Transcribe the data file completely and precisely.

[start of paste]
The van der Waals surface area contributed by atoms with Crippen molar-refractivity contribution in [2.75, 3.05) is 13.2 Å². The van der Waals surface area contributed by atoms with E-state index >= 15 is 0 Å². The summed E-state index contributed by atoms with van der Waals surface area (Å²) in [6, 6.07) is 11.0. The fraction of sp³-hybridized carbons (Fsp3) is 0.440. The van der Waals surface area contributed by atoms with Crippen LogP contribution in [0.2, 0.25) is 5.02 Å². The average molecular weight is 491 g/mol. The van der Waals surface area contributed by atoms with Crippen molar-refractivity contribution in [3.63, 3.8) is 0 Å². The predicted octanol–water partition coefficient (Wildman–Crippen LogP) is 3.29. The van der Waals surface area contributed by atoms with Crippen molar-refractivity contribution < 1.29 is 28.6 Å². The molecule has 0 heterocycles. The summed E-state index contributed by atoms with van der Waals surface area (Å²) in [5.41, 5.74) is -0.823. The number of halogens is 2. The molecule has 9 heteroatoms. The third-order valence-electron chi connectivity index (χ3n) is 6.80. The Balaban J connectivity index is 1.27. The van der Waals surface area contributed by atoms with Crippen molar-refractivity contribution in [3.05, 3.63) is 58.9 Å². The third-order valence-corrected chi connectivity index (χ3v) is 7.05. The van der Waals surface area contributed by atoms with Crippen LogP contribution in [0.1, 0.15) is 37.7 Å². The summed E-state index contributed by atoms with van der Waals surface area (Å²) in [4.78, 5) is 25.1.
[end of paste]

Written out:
The van der Waals surface area contributed by atoms with Crippen molar-refractivity contribution in [2.75, 3.05) is 13.2 Å². The van der Waals surface area contributed by atoms with E-state index >= 15 is 0 Å². The summed E-state index contributed by atoms with van der Waals surface area (Å²) in [6, 6.07) is 11.0. The fraction of sp³-hybridized carbons (Fsp3) is 0.440. The van der Waals surface area contributed by atoms with Crippen LogP contribution in [0.2, 0.25) is 5.02 Å². The average molecular weight is 491 g/mol. The van der Waals surface area contributed by atoms with Crippen molar-refractivity contribution in [3.63, 3.8) is 0 Å². The predicted octanol–water partition coefficient (Wildman–Crippen LogP) is 3.29. The van der Waals surface area contributed by atoms with Crippen molar-refractivity contribution < 1.29 is 28.6 Å². The molecule has 0 heterocycles. The summed E-state index contributed by atoms with van der Waals surface area (Å²) in [5.41, 5.74) is -0.823. The number of halogens is 2. The molecule has 9 heteroatoms. The third-order valence-electron chi connectivity index (χ3n) is 6.80. The Balaban J connectivity index is 1.27. The van der Waals surface area contributed by atoms with Crippen molar-refractivity contribution in [3.05, 3.63) is 58.9 Å². The third-order valence-corrected chi connectivity index (χ3v) is 7.05. The van der Waals surface area contributed by atoms with Crippen LogP contribution in [0.1, 0.15) is 37.7 Å². The summed E-state index contributed by atoms with van der Waals surface area (Å²) in [4.78, 5) is 25.1.